Publication: Electrical World
New York, NY, United States
The Folsom-Sacramento Power Transmission Plant.
The completion of the power transmission scheme between Folsom and Sacramento is the conclusion of a vast enterprise, undertaken in doubt and terminated in a success which has demonstrated not only the tremendous resources of the State of California but also the feasibility of electrical transmission over long distance commercially. A preliminary sketch of the progress of the work was given in our issue of April 6, 1895.
The dam is a massive structure of granite laid in Portland cement. It is 650 feet long, 89 feet high in the centre, 87 feet wide at the base, 25 feet wide at the crest, and contains about 48,590 cubic yards of solid masonry. It is provided with a heavy wooden shutter or flashboard 6 feet high which at high water is lowered into a recess in the crest of the dam. At low water this shutter is raised by hydraulic pistons, the depth of the basin is increased by 6 feet and additional storage capacity provided. Normally the dam forms a storage basin or reservoir miles tong, with a capacity of 13,000,000 cubic yards of water.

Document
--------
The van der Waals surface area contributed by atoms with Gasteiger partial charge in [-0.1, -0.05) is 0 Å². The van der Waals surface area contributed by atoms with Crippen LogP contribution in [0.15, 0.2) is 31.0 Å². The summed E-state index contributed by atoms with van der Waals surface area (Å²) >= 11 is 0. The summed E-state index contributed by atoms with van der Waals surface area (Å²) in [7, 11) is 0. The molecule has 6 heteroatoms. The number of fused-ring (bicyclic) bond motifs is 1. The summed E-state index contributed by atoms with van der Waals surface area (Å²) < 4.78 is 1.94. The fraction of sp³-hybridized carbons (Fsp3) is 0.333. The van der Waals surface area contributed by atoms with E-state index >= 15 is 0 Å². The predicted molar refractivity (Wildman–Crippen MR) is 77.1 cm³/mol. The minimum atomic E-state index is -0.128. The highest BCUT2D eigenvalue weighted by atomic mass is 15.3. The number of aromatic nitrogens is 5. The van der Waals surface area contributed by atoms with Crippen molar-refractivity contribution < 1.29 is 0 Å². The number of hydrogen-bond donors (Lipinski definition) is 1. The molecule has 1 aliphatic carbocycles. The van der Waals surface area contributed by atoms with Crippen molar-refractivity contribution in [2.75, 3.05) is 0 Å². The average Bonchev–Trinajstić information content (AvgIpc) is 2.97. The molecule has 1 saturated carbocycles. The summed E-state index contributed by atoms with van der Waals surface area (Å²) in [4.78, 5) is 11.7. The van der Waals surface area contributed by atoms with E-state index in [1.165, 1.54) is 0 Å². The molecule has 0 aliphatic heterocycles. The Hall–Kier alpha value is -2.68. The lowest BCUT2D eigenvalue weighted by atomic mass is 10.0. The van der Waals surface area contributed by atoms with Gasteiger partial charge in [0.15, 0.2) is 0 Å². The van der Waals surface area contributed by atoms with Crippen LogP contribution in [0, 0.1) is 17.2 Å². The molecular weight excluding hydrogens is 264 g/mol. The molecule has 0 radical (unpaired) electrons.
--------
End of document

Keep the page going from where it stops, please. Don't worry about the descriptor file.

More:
At each side of the dam are massive granite bulkheads and three head-gates operated by hydraulic machinery, each headgate 16 feet wide. The canal on the West Side, intended principally for irrigation, is not yet completed.
The total length of the East Side canal is 9500 feet. Section 1 is 53 feet wide on top and 45 on the bottom. Sections 2 and 3 are each 50 feet wide on top and 40 feet on the bottom. The depth is 8 feet. All the water passes through the State Power House through Leffel turbine wheels, developing some 800 horse-power, used for air compressors, electric the jurisdiction of the Folsom Water Power Company ceases, and that of r the Sacramento Electric & Power Company begins.